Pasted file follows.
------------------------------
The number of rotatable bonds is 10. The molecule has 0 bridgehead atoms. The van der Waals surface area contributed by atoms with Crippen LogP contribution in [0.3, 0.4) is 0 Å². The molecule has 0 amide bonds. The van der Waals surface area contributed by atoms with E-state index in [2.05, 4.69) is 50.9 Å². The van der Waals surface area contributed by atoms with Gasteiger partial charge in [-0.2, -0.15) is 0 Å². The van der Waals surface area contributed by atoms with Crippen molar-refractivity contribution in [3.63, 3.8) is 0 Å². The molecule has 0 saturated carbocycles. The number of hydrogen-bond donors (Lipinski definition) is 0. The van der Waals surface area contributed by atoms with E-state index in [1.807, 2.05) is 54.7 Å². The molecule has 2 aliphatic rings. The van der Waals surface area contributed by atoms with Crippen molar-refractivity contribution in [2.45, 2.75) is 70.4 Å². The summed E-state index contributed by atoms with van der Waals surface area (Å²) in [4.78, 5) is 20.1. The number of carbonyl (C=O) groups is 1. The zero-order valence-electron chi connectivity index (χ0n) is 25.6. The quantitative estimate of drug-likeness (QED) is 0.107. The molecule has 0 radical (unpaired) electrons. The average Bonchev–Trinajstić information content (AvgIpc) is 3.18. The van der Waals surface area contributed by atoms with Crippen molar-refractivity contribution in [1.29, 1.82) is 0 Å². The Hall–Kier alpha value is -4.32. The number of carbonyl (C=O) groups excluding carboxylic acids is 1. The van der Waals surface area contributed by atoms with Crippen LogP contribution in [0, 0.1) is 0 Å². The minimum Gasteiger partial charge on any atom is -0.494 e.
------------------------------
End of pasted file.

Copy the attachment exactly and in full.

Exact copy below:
The number of rotatable bonds is 10. The molecule has 0 bridgehead atoms. The van der Waals surface area contributed by atoms with Crippen LogP contribution in [0.3, 0.4) is 0 Å². The molecule has 0 amide bonds. The van der Waals surface area contributed by atoms with E-state index in [2.05, 4.69) is 50.9 Å². The van der Waals surface area contributed by atoms with Gasteiger partial charge in [-0.2, -0.15) is 0 Å². The van der Waals surface area contributed by atoms with Crippen molar-refractivity contribution in [3.63, 3.8) is 0 Å². The molecule has 0 saturated carbocycles. The number of hydrogen-bond donors (Lipinski definition) is 0. The van der Waals surface area contributed by atoms with E-state index in [1.807, 2.05) is 54.7 Å². The molecule has 2 aliphatic rings. The van der Waals surface area contributed by atoms with Crippen molar-refractivity contribution in [2.45, 2.75) is 70.4 Å². The summed E-state index contributed by atoms with van der Waals surface area (Å²) in [4.78, 5) is 20.1. The number of carbonyl (C=O) groups is 1. The zero-order valence-electron chi connectivity index (χ0n) is 25.6. The quantitative estimate of drug-likeness (QED) is 0.107. The molecule has 0 radical (unpaired) electrons. The average Bonchev–Trinajstić information content (AvgIpc) is 3.18. The van der Waals surface area contributed by atoms with Crippen molar-refractivity contribution in [1.29, 1.82) is 0 Å². The Hall–Kier alpha value is -4.32. The number of carbonyl (C=O) groups excluding carboxylic acids is 1. The van der Waals surface area contributed by atoms with Crippen LogP contribution in [0, 0.1) is 0 Å². The minimum Gasteiger partial charge on any atom is -0.494 e.